Oren Drori is the Program Officer for United Nations Affairs at B’nai B’rith International where he supports advocacy and programming efforts that advance B’nai B’rith’s goals at the U.N., which include: defending Israel, combating anti-Semitism and anti-Zionism, and promoting global human rights and humanitarian concerns. He received a B.A. in Political Science from the University of Minnesota in 2004 and an M.A. in International Relations from the University of Chicago in 2006. To view some of his additional content, Click Here.
A movement by European governments to label products made in the West Bank is gaining traction, even as Israel argues that such a policy would cause great economic and political harm to the Jewish state.
In April, 16 of 28 European Union foreign ministers signed a letter to EU foreign policy chief Federica Mogherini asking her to move forward on labeling goods that are produced in the West Bank and sold in European grocery chains.
“European consumers must indeed have confidence in knowing the origin of goods they are purchasing,” the letter said. If a product is made in the West Bank (which Europeans do not consider part of Israel proper), according to the argument, then anyone purchasing it has the right to be notified.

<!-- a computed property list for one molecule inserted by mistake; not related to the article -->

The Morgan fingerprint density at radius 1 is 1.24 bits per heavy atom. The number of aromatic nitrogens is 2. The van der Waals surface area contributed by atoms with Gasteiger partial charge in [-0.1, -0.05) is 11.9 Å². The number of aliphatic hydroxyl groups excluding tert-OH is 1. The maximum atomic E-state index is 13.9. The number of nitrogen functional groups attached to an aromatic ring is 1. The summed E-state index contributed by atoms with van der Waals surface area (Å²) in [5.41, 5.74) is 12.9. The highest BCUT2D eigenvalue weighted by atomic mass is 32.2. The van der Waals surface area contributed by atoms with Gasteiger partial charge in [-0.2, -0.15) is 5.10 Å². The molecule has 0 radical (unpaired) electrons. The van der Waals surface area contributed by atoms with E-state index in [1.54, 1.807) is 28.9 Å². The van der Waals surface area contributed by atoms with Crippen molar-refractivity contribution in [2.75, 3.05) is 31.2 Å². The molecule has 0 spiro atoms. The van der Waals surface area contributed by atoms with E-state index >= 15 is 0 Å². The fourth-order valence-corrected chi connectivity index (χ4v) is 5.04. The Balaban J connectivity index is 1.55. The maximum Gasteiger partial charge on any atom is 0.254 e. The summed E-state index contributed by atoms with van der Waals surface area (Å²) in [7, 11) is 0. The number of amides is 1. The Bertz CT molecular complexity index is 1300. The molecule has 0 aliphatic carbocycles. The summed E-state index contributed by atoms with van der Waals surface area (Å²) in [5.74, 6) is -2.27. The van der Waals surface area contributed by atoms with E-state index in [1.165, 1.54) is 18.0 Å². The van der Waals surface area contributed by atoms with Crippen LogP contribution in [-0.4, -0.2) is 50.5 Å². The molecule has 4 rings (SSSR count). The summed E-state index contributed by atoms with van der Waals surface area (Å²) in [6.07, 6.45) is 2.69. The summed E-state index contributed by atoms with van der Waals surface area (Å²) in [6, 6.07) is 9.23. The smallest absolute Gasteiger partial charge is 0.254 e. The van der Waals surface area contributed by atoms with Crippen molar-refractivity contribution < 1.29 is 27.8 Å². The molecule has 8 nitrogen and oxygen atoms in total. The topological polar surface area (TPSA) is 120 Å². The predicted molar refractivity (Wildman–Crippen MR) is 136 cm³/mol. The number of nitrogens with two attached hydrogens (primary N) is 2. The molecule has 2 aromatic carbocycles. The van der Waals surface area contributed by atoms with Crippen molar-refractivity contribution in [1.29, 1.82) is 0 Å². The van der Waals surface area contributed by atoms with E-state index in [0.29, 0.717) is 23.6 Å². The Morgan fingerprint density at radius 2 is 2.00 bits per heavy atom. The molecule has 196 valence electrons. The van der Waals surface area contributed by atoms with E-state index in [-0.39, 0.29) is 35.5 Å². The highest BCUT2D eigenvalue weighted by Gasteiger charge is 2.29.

So is this simply a case of truth in advertising? Of course not. The same letter from the 16 governments revealed another motive. “We remain of the view that this is an important step in the full implementation of EU longstanding policy, in relation to the preservation of the two-state solution,” the ministers declared. “The continued expansion of Israeli illegal settlements in the Occupied Palestinian Territory…threatens the prospect of a just and final peace agreement.”
If the goal, then, is to advance the two-state solution by repudiating Israeli businesses in the West Bank, why does Europe bother to promote the tertiary argument about inspiring “confidence in knowing the origin of goods”? Because doing so allows European officials to maintain that they are not participating in the sinister Boycott, Divestment, and Sanctions (BDS) movement.
BDS is a campaign to isolate Israel economically and politically through boycotts and other discriminatory tactics. Its aim is to delegitimize and ultimately cripple the Jewish state.
Germany, which was not one of the 16 governments that signed the letter to Mogherini, has nonetheless announced its intention to label goods manufactured by Israelis in the West Bank. Andreas Michaelis, Germany’s ambassador to Israel, flatly asserted in the Jerusalem Post that his country is not “in the business of calling for boycotts. Germany decidedly rejects any such attempt.”
But to Israelis, the labeling of West Bank products is a blow to the economy not only of the region, but of the entire country. A labeling regime that is applied to West Bank products, some argue, could eventually lead to a broader and potentially catastrophic boycott of all Israeli goods, as Israel increasingly becomes tarred as an illegal occupier and a pariah state. As Yesh Atid party leader Yair Lapid told Mogherini in a phone call, the demand by the 16 European foreign ministers was “effectively a call for the de facto boycott of Israel,” one that could “bring disaster to the Israeli economy.”